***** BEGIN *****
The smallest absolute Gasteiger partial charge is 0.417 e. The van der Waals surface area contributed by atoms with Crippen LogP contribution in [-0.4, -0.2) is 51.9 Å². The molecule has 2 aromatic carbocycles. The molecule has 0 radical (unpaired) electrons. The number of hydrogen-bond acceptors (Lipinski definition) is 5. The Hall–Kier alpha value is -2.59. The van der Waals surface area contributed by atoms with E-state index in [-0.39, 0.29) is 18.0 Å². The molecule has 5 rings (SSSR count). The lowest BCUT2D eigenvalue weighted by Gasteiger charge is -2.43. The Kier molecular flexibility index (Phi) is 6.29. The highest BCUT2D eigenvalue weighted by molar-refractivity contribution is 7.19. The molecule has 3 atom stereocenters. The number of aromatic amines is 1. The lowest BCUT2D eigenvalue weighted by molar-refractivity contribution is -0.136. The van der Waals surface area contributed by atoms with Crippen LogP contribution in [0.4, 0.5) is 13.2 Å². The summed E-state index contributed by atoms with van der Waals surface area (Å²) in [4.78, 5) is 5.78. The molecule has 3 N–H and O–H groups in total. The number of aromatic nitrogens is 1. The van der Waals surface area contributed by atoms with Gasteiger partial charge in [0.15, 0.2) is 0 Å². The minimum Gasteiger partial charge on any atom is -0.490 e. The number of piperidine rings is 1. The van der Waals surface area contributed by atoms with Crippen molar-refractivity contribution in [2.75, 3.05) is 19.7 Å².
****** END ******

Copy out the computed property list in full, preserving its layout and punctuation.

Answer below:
The smallest absolute Gasteiger partial charge is 0.417 e. The van der Waals surface area contributed by atoms with Crippen LogP contribution in [-0.4, -0.2) is 51.9 Å². The molecule has 2 aromatic carbocycles. The molecule has 0 radical (unpaired) electrons. The number of hydrogen-bond acceptors (Lipinski definition) is 5. The Hall–Kier alpha value is -2.59. The van der Waals surface area contributed by atoms with E-state index in [-0.39, 0.29) is 18.0 Å². The molecule has 5 rings (SSSR count). The lowest BCUT2D eigenvalue weighted by Gasteiger charge is -2.43. The Kier molecular flexibility index (Phi) is 6.29. The highest BCUT2D eigenvalue weighted by molar-refractivity contribution is 7.19. The molecule has 3 atom stereocenters. The number of aromatic amines is 1. The lowest BCUT2D eigenvalue weighted by molar-refractivity contribution is -0.136. The van der Waals surface area contributed by atoms with Crippen LogP contribution in [0.4, 0.5) is 13.2 Å². The summed E-state index contributed by atoms with van der Waals surface area (Å²) in [4.78, 5) is 5.78. The molecule has 3 N–H and O–H groups in total. The number of aromatic nitrogens is 1. The van der Waals surface area contributed by atoms with Gasteiger partial charge in [0.15, 0.2) is 0 Å². The minimum Gasteiger partial charge on any atom is -0.490 e. The number of piperidine rings is 1. The van der Waals surface area contributed by atoms with Crippen molar-refractivity contribution in [2.75, 3.05) is 19.7 Å².